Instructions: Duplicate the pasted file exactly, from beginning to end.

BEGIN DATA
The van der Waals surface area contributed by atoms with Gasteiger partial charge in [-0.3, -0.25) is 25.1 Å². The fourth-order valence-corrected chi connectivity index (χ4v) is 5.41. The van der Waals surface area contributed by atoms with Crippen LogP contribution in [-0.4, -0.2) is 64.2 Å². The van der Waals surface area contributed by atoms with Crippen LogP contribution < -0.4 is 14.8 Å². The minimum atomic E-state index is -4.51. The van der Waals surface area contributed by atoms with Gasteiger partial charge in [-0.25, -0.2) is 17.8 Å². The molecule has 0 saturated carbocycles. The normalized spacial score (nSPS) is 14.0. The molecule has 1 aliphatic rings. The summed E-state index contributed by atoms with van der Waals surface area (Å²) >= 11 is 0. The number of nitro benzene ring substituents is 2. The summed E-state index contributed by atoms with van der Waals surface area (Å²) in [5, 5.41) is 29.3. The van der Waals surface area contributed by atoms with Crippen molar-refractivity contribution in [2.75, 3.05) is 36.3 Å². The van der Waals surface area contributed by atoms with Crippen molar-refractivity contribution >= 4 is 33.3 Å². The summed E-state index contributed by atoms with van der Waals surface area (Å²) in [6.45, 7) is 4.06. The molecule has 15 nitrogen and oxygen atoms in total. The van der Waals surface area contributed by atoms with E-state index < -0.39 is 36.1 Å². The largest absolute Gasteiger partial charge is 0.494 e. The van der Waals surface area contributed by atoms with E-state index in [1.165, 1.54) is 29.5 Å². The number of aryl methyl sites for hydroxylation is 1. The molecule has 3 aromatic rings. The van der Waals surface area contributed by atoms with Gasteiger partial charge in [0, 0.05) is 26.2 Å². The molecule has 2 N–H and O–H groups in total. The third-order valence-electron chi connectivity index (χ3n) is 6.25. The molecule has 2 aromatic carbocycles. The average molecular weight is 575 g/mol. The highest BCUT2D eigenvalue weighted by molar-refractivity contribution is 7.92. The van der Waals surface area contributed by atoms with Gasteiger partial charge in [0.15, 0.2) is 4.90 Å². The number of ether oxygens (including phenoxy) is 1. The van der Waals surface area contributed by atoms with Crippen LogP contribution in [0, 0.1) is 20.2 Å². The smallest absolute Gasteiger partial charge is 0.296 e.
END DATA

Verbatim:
The van der Waals surface area contributed by atoms with Gasteiger partial charge in [-0.3, -0.25) is 25.1 Å². The fourth-order valence-corrected chi connectivity index (χ4v) is 5.41. The van der Waals surface area contributed by atoms with Crippen LogP contribution in [-0.4, -0.2) is 64.2 Å². The van der Waals surface area contributed by atoms with Crippen LogP contribution < -0.4 is 14.8 Å². The minimum atomic E-state index is -4.51. The van der Waals surface area contributed by atoms with Gasteiger partial charge in [-0.25, -0.2) is 17.8 Å². The molecule has 0 saturated carbocycles. The normalized spacial score (nSPS) is 14.0. The molecule has 1 aliphatic rings. The summed E-state index contributed by atoms with van der Waals surface area (Å²) >= 11 is 0. The number of nitro benzene ring substituents is 2. The summed E-state index contributed by atoms with van der Waals surface area (Å²) in [5, 5.41) is 29.3. The van der Waals surface area contributed by atoms with Crippen molar-refractivity contribution in [2.75, 3.05) is 36.3 Å². The van der Waals surface area contributed by atoms with Crippen molar-refractivity contribution >= 4 is 33.3 Å². The summed E-state index contributed by atoms with van der Waals surface area (Å²) in [6.45, 7) is 4.06. The molecule has 15 nitrogen and oxygen atoms in total. The van der Waals surface area contributed by atoms with E-state index < -0.39 is 36.1 Å². The largest absolute Gasteiger partial charge is 0.494 e. The van der Waals surface area contributed by atoms with E-state index in [1.165, 1.54) is 29.5 Å². The number of aryl methyl sites for hydroxylation is 1. The molecule has 3 aromatic rings. The van der Waals surface area contributed by atoms with Gasteiger partial charge in [0, 0.05) is 26.2 Å². The molecule has 2 N–H and O–H groups in total. The third-order valence-electron chi connectivity index (χ3n) is 6.25. The molecule has 2 aromatic carbocycles. The average molecular weight is 575 g/mol. The highest BCUT2D eigenvalue weighted by molar-refractivity contribution is 7.92. The van der Waals surface area contributed by atoms with Gasteiger partial charge in [0.15, 0.2) is 4.90 Å². The number of ether oxygens (including phenoxy) is 1. The van der Waals surface area contributed by atoms with Crippen LogP contribution in [0, 0.1) is 20.2 Å². The smallest absolute Gasteiger partial charge is 0.296 e.